Cauchy's Residue Theorem
Hey guys, I was hoping you'd be able to help me with a question. I got the right answer but my method of doing it was a little different to the solution to the answer in my textbook. The question was this:
What I did was use notice that the above integral was the same as:
I then went onto the complex plane and made a semicircle closed contour with infinite radius as shown below:
I found the singularities of the function, with two of them being inside the contour (e^(3pi/4)i and e^(pi/4)i) and then applied Cauchy's Residue Theorem:
Worked out the values of the residues of the two poles inside the contour and came to a final answer of:
What my maths lecturer did was way more in depth and used a lot of weird things that did not make too much sense to me and are too long to present here. Is there anything wrong with the way I solved that integral? Surely if you have a closed contour with a pole in it you can straight away use Cauchy's Residue Theorem to find the value of the residue at the pole and multiply it by 2(pi)i?
I'm trying to do a similar question http://www.mathhelpforum.com/math-he...ng-180323.html but getting quite confused. Can you explain how you got the singularities and how then you apply the residue theorem. I'm thinking the singularities for my problem are (2a^2)e^3iPi/4 and (2a^2)e^iPi/4 which is like yours, I don't know how to go about wirking out the residue etc after this! Any help advice you could offer would be appreciated!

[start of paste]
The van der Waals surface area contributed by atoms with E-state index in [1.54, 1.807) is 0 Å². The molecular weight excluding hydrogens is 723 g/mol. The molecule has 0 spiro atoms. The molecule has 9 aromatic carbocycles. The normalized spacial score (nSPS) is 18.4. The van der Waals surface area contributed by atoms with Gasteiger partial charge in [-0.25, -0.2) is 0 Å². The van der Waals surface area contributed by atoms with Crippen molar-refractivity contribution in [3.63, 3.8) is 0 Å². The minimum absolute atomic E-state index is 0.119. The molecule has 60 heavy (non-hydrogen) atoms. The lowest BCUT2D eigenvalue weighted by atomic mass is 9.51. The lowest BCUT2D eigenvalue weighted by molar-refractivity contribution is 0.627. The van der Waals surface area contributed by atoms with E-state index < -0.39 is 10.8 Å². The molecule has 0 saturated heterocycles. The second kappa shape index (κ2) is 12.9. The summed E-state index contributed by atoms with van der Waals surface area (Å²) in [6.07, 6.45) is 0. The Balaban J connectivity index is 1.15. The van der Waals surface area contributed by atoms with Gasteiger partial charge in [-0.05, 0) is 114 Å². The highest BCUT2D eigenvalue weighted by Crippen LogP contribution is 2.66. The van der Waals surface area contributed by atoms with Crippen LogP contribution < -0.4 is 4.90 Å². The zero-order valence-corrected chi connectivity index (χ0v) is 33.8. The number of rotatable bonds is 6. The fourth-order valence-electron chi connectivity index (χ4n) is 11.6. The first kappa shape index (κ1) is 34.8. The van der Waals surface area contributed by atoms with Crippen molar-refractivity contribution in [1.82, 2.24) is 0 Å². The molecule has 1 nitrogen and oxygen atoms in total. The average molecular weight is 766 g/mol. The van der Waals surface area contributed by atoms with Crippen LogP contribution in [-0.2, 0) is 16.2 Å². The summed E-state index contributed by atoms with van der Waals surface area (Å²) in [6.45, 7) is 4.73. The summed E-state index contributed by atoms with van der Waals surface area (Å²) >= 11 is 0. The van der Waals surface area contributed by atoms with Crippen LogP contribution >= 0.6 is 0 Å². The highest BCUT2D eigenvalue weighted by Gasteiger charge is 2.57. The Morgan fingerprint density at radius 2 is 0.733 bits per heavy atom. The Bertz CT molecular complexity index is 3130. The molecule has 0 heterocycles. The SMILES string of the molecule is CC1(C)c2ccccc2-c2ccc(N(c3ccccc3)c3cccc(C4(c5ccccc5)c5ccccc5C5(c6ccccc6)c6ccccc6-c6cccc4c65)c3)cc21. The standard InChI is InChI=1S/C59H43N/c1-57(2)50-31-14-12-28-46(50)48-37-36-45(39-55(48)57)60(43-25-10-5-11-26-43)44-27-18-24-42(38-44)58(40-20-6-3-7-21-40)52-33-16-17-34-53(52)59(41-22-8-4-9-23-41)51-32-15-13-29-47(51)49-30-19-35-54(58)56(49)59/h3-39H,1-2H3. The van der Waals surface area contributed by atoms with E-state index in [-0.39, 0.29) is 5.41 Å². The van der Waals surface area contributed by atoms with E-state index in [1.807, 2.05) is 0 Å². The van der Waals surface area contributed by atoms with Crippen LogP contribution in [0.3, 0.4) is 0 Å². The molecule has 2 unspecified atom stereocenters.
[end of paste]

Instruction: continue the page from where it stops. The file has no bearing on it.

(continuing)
Originally Posted by Alexrey
For example, we need to prove that the given integral is convergent, otherwise we are only finding the Cauchy Principal Value.
Also, we need to prove that
on the semicircle (usually, using a well known lemma of Jordan).
Sorry if this may seem trivial, but surely, since I made a closed contour I can straight away apply Cauchy's Residue Theorem without having to prove anything. Or can I only apply it like that when the integral given is already in it's complex form (i.e. do I only have to do those above-mentioned proofs when I complexify a real integral and solve it in the complex plane)?
Yes you can apply the residue theorem here as you have, however the original integral that you want to evaluate is on the real line, you therefore need to show that the integral around the semi-circular part of your contour becomes zero as R tends to infinity, thus leaving you with just the part on the real line as you require.
Ahhhh I see now! Makes so much more sense, thanks so much! Regarding part of my previous question though, I'm guessing I won't have to do this for an integral along the same closed contour that was originally in its complex form right?